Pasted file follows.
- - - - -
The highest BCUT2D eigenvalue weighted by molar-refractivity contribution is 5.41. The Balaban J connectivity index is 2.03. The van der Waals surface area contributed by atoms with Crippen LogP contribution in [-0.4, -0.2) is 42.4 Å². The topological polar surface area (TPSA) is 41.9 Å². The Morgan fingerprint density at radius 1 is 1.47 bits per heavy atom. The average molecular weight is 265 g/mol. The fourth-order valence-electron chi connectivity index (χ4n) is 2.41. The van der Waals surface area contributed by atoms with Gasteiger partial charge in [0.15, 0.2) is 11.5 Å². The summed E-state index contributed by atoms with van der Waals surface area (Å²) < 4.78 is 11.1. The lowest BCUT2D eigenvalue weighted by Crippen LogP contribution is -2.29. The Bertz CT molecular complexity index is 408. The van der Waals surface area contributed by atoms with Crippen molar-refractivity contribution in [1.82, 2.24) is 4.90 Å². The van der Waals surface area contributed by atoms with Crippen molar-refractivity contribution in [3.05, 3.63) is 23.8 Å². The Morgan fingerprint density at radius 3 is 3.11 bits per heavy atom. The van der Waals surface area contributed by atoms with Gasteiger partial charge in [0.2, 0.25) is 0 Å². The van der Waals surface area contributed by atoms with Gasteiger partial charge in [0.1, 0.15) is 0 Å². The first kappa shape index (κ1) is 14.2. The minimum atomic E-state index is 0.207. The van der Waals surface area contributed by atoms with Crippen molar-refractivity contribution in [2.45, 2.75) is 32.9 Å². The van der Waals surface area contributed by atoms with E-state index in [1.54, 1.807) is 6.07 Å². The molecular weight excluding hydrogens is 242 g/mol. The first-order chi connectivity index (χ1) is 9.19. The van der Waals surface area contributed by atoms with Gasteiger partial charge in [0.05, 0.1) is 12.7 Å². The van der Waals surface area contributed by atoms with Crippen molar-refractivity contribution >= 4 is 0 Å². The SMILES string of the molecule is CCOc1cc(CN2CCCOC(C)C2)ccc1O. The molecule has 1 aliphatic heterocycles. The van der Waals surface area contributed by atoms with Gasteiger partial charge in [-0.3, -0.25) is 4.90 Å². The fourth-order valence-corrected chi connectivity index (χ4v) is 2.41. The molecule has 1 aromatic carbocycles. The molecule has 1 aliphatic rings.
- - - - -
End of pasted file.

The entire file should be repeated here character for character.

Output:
The highest BCUT2D eigenvalue weighted by molar-refractivity contribution is 5.41. The Balaban J connectivity index is 2.03. The van der Waals surface area contributed by atoms with Crippen LogP contribution in [-0.4, -0.2) is 42.4 Å². The topological polar surface area (TPSA) is 41.9 Å². The Morgan fingerprint density at radius 1 is 1.47 bits per heavy atom. The average molecular weight is 265 g/mol. The fourth-order valence-electron chi connectivity index (χ4n) is 2.41. The van der Waals surface area contributed by atoms with Gasteiger partial charge in [0.15, 0.2) is 11.5 Å². The summed E-state index contributed by atoms with van der Waals surface area (Å²) < 4.78 is 11.1. The lowest BCUT2D eigenvalue weighted by Crippen LogP contribution is -2.29. The Bertz CT molecular complexity index is 408. The van der Waals surface area contributed by atoms with Crippen molar-refractivity contribution in [1.82, 2.24) is 4.90 Å². The van der Waals surface area contributed by atoms with Crippen molar-refractivity contribution in [3.05, 3.63) is 23.8 Å². The Morgan fingerprint density at radius 3 is 3.11 bits per heavy atom. The van der Waals surface area contributed by atoms with Gasteiger partial charge in [0.2, 0.25) is 0 Å². The van der Waals surface area contributed by atoms with Gasteiger partial charge in [0.1, 0.15) is 0 Å². The first kappa shape index (κ1) is 14.2. The minimum atomic E-state index is 0.207. The van der Waals surface area contributed by atoms with Crippen molar-refractivity contribution in [2.45, 2.75) is 32.9 Å². The van der Waals surface area contributed by atoms with E-state index in [1.54, 1.807) is 6.07 Å². The molecular weight excluding hydrogens is 242 g/mol. The first-order chi connectivity index (χ1) is 9.19. The van der Waals surface area contributed by atoms with Gasteiger partial charge in [0.05, 0.1) is 12.7 Å². The van der Waals surface area contributed by atoms with Crippen molar-refractivity contribution >= 4 is 0 Å². The SMILES string of the molecule is CCOc1cc(CN2CCCOC(C)C2)ccc1O. The molecule has 1 aliphatic heterocycles. The van der Waals surface area contributed by atoms with Gasteiger partial charge in [-0.3, -0.25) is 4.90 Å². The fourth-order valence-corrected chi connectivity index (χ4v) is 2.41. The molecule has 1 aromatic carbocycles. The molecule has 1 aliphatic rings.